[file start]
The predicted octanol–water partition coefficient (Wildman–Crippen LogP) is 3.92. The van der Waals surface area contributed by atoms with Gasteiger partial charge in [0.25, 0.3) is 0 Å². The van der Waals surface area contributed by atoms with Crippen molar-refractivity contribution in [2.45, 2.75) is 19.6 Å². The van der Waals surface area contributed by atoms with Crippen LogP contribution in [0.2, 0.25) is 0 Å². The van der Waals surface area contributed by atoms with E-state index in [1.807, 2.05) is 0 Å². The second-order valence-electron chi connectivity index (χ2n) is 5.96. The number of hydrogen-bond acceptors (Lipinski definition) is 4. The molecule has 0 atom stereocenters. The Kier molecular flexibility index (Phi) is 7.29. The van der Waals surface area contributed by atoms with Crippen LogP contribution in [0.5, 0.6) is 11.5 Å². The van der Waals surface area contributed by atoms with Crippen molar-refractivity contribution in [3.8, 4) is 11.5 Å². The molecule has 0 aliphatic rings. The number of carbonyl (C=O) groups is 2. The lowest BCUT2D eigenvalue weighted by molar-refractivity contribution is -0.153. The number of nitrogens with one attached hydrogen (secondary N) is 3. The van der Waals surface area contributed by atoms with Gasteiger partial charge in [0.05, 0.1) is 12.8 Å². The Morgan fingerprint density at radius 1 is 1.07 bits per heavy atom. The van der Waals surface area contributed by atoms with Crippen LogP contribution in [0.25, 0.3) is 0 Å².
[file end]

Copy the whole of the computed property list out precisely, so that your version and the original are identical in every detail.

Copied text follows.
The predicted octanol–water partition coefficient (Wildman–Crippen LogP) is 3.92. The van der Waals surface area contributed by atoms with Gasteiger partial charge in [0.25, 0.3) is 0 Å². The van der Waals surface area contributed by atoms with Crippen molar-refractivity contribution in [2.45, 2.75) is 19.6 Å². The van der Waals surface area contributed by atoms with Crippen LogP contribution in [0.2, 0.25) is 0 Å². The van der Waals surface area contributed by atoms with E-state index in [1.807, 2.05) is 0 Å². The second-order valence-electron chi connectivity index (χ2n) is 5.96. The number of hydrogen-bond acceptors (Lipinski definition) is 4. The molecule has 0 atom stereocenters. The Kier molecular flexibility index (Phi) is 7.29. The van der Waals surface area contributed by atoms with Crippen LogP contribution in [0.5, 0.6) is 11.5 Å². The van der Waals surface area contributed by atoms with Crippen molar-refractivity contribution in [3.8, 4) is 11.5 Å². The molecule has 0 aliphatic rings. The number of carbonyl (C=O) groups is 2. The lowest BCUT2D eigenvalue weighted by molar-refractivity contribution is -0.153. The number of nitrogens with one attached hydrogen (secondary N) is 3. The van der Waals surface area contributed by atoms with Gasteiger partial charge in [0.05, 0.1) is 12.8 Å². The Morgan fingerprint density at radius 1 is 1.07 bits per heavy atom. The van der Waals surface area contributed by atoms with Crippen LogP contribution in [0.25, 0.3) is 0 Å².